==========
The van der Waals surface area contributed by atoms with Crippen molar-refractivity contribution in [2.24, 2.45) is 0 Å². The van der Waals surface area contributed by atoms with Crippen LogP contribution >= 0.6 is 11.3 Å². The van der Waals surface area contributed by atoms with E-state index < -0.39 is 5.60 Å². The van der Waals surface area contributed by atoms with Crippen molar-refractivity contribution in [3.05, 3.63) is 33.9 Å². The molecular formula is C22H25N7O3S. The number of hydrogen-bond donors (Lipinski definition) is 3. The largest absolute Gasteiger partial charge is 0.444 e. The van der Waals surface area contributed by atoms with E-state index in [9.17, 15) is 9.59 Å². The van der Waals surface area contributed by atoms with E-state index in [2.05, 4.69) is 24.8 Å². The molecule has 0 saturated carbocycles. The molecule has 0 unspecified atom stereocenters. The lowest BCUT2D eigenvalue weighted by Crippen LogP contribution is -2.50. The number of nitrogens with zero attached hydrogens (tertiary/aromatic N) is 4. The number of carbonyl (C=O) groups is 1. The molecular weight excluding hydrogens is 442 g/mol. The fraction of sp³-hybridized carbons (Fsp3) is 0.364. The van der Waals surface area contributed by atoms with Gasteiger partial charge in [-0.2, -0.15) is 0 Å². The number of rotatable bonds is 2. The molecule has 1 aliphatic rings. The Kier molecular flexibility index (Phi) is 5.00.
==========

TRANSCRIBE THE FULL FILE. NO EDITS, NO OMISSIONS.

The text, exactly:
The van der Waals surface area contributed by atoms with Crippen molar-refractivity contribution in [2.24, 2.45) is 0 Å². The van der Waals surface area contributed by atoms with Crippen LogP contribution >= 0.6 is 11.3 Å². The van der Waals surface area contributed by atoms with E-state index < -0.39 is 5.60 Å². The van der Waals surface area contributed by atoms with Crippen molar-refractivity contribution in [3.05, 3.63) is 33.9 Å². The molecular formula is C22H25N7O3S. The number of hydrogen-bond donors (Lipinski definition) is 3. The largest absolute Gasteiger partial charge is 0.444 e. The van der Waals surface area contributed by atoms with E-state index in [9.17, 15) is 9.59 Å². The van der Waals surface area contributed by atoms with E-state index in [2.05, 4.69) is 24.8 Å². The molecule has 0 saturated carbocycles. The molecule has 0 unspecified atom stereocenters. The lowest BCUT2D eigenvalue weighted by Crippen LogP contribution is -2.50. The number of nitrogens with zero attached hydrogens (tertiary/aromatic N) is 4. The number of carbonyl (C=O) groups is 1. The molecular weight excluding hydrogens is 442 g/mol. The fraction of sp³-hybridized carbons (Fsp3) is 0.364. The van der Waals surface area contributed by atoms with Gasteiger partial charge in [-0.2, -0.15) is 0 Å². The number of rotatable bonds is 2. The molecule has 1 aliphatic rings. The Kier molecular flexibility index (Phi) is 5.00.